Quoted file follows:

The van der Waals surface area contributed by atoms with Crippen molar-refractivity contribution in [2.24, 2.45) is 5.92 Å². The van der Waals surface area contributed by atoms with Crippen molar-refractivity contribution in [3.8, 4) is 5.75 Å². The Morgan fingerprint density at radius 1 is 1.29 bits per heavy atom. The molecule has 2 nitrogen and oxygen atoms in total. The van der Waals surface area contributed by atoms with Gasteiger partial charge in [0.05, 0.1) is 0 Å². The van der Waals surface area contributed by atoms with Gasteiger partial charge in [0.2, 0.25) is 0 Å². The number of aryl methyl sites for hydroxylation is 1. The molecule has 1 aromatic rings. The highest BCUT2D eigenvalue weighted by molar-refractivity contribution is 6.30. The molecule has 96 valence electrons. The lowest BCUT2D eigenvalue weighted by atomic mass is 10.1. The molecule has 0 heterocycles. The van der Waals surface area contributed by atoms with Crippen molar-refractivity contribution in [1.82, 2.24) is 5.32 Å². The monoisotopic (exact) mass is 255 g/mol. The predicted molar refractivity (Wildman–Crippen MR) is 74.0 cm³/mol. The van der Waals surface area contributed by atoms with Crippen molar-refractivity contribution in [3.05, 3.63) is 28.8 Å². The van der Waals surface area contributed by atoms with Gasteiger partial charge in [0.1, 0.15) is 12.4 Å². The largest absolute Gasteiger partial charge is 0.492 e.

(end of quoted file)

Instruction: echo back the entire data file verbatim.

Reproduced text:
The van der Waals surface area contributed by atoms with Crippen molar-refractivity contribution in [2.24, 2.45) is 5.92 Å². The van der Waals surface area contributed by atoms with Crippen molar-refractivity contribution in [3.8, 4) is 5.75 Å². The Morgan fingerprint density at radius 1 is 1.29 bits per heavy atom. The molecule has 2 nitrogen and oxygen atoms in total. The van der Waals surface area contributed by atoms with Gasteiger partial charge in [0.05, 0.1) is 0 Å². The van der Waals surface area contributed by atoms with Gasteiger partial charge in [0.2, 0.25) is 0 Å². The number of aryl methyl sites for hydroxylation is 1. The molecule has 1 aromatic rings. The highest BCUT2D eigenvalue weighted by molar-refractivity contribution is 6.30. The molecule has 96 valence electrons. The lowest BCUT2D eigenvalue weighted by atomic mass is 10.1. The molecule has 0 heterocycles. The van der Waals surface area contributed by atoms with Crippen molar-refractivity contribution in [1.82, 2.24) is 5.32 Å². The monoisotopic (exact) mass is 255 g/mol. The predicted molar refractivity (Wildman–Crippen MR) is 74.0 cm³/mol. The van der Waals surface area contributed by atoms with Crippen molar-refractivity contribution in [3.05, 3.63) is 28.8 Å². The van der Waals surface area contributed by atoms with Gasteiger partial charge in [0.1, 0.15) is 12.4 Å². The largest absolute Gasteiger partial charge is 0.492 e.